The output shows that the interface is now on fabric-0:

{"id":8,"name":"eth0","mac":"52:54:00:01:01:01","vid":0,"fabric":"fabric-0"}
{"id":9,"name":"eth1","mac":"52:54:00:01:01:02","vid":null,"fabric":null}

Change the IP assignment mode of a network interface

To edit the IP assignment mode of a network interface the existing subnet link first needs to be removed.

Begin by finding the interface ID as well as the interface's subnet link ID with the command:

maas $PROFILE node read $SYSTEM_ID

Once that's done, proceed to unlink and link:

maas $PROFILE interface unlink-subnet $SYSTEM_ID $INTERFACE_ID id=$SUBNET_LINK_ID
maas $PROFILE interface link-subnet $SYSTEM_ID $INTERFACE_ID mode=$IP_MODE subnet=$SUBNET_CIDR [$OPTIONS]

For instance, to have interface '58', with subnet link '146', on node 'exqn37' use DHCP on subnet '192.168.1.0/24':

maas $PROFILE interface unlink-subnet exqn37 58 id=146
maas $PROFILE interface link-subnet exqn37 58 mode=dhcp subnet=192.168.1.0/24

If, instead of DHCP, a static address was desired, then the second command would have looked like:

maas $PROFILE interface link-subnet exqn37 58 mode=static subnet=192.168.1.0/24 ip_address=192.168.1.113

For a summary of IP assignment modes see Post-commission configuration.

Install a rack controller

To install and register a rack controller with the MAAS:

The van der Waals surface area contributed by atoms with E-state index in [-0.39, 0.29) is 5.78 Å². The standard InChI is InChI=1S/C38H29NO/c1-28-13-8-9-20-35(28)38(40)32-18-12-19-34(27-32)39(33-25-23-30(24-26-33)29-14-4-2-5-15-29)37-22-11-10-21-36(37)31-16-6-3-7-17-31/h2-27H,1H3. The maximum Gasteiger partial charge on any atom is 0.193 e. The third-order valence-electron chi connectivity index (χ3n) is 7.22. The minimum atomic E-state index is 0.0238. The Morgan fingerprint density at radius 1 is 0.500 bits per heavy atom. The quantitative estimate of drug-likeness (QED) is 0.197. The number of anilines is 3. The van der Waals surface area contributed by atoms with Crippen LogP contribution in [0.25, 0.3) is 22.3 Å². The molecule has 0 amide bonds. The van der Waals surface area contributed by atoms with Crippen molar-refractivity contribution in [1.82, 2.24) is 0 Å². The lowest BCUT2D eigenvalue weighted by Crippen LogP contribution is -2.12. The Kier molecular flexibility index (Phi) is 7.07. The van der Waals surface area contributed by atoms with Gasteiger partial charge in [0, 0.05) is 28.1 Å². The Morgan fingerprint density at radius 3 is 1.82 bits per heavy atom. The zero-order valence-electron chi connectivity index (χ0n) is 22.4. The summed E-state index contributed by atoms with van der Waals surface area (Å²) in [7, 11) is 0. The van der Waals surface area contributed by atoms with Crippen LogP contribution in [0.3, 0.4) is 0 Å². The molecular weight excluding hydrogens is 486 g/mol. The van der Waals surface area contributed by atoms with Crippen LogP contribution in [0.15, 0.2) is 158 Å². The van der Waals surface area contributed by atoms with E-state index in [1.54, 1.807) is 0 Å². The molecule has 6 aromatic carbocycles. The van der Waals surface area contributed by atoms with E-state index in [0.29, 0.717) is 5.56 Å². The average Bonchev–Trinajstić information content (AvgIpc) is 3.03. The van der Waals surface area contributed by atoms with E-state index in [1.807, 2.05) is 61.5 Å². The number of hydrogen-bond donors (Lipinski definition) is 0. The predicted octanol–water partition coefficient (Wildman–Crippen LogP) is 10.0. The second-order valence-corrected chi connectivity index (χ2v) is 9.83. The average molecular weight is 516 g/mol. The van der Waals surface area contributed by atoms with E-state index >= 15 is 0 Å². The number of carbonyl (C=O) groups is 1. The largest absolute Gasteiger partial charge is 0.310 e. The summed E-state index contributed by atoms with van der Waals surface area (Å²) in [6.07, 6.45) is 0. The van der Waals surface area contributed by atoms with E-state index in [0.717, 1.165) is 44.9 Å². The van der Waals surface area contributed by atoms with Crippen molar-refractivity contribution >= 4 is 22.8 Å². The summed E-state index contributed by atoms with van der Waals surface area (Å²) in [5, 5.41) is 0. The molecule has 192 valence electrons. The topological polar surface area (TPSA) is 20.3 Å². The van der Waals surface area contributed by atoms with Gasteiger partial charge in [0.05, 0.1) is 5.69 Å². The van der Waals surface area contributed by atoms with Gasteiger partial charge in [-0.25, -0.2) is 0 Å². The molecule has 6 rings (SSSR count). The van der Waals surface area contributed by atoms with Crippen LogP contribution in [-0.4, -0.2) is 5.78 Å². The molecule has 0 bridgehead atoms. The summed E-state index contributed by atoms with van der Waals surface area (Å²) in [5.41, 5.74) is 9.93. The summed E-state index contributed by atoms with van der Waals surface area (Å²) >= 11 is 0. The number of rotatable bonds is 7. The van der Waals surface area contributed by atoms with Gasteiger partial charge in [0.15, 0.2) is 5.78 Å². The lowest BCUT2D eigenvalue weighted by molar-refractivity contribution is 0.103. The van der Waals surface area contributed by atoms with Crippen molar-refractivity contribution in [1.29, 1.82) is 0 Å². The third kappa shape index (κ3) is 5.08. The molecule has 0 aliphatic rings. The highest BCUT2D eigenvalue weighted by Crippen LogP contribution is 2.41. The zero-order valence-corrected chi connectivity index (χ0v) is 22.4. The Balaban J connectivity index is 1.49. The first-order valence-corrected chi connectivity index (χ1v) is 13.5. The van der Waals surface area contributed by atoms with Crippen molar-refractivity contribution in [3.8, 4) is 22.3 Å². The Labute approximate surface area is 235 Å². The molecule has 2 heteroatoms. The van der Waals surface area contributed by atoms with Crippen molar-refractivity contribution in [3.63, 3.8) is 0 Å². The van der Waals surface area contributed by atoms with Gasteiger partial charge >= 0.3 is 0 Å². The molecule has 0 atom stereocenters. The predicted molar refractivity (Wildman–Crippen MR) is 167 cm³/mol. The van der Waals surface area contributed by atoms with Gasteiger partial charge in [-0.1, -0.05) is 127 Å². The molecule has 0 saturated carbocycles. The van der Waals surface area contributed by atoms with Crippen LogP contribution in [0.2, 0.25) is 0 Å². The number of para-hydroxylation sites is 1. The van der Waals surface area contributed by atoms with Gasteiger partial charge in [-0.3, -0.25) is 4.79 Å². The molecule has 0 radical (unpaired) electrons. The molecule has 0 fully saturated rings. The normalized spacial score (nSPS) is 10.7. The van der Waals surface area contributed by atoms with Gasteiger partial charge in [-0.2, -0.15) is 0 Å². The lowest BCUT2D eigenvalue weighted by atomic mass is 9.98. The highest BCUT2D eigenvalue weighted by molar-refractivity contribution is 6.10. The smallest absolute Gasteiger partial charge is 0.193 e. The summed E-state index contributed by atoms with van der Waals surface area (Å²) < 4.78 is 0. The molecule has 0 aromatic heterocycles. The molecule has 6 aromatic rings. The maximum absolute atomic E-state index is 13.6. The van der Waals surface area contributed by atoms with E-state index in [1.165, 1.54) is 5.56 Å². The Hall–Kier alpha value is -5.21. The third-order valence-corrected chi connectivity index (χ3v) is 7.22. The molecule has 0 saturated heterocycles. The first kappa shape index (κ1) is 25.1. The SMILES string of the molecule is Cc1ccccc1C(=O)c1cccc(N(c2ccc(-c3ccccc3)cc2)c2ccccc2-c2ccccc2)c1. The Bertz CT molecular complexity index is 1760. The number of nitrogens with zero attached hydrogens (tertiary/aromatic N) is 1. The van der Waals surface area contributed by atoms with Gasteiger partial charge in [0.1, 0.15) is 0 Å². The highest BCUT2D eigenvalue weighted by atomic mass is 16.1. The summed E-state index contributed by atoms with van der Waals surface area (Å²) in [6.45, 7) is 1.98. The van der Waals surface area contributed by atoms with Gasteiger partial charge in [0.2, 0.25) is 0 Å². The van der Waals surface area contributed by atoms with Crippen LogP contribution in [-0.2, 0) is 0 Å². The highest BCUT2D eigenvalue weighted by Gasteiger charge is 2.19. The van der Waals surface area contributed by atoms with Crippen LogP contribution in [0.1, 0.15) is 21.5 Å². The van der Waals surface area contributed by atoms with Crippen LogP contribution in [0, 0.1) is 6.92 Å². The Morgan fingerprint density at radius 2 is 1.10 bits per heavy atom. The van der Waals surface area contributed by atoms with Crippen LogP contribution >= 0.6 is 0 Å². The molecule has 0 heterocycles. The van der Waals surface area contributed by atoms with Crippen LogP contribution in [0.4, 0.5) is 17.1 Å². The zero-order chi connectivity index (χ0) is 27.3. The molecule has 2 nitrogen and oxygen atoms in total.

sudo apt install maas-rack-controller
sudo maas-rack register

Note: The register command is not required when the rack controller is being added to a system that already houses an API server.

You will be asked for the URL of the region API server. If you provide a hostname ensure it is resolvable. Next, you will be prompted for the secret key that is stored in file /var/lib/maas/secret on the API server.

You can get the above information from the web UI by visiting the 'Nodes' page, then the Controller tab, and clicking the button 'Add rack controller'. Here is an example of what you may see:

cli-install-rackd

Based on the above, then, we could have also entered:

sudo maas-rack register --url http://10.5.1.5:5240/MAAS \
    --secret fa847000e7cb681101d26e3477e6e39e

See Rack controller for an overview.

List rack controllers

To list all rack controllers registered with the region:

maas $PROFILE rack-controllers read | grep hostname | cut -d '"' -f 4

Set the default storage layout

To set the default storage layout for all nodes:

maas $PROFILE maas set-config name=default_storage_layout value=$LAYOUT_TYPE

For example, to set the default layout to Flat:

maas $PROFILE maas set-config name=default_storage_layout value=flat

Important: The new default will only apply to newly-commissioned nodes.

See Storage for more details on MAAS storage features.

Set a storage layout

An administrator can set a storage layout for a node with a status of 'Ready' like this:

maas $PROFILE machine set-storage-layout $SYSTEM_ID storage_layout=$LAYOUT_TYPE [$OPTIONS]

For example, to set an LVM layout where the logical volume has a size of 5 GB:

maas $PROFILE machine set-storage-layout $SYSTEM_ID storage_layout=lvm lv_size=5368709120

All storage sizes are currently required to be specified in bytes.

Warning: This will remove the configuration that may exist on any block device.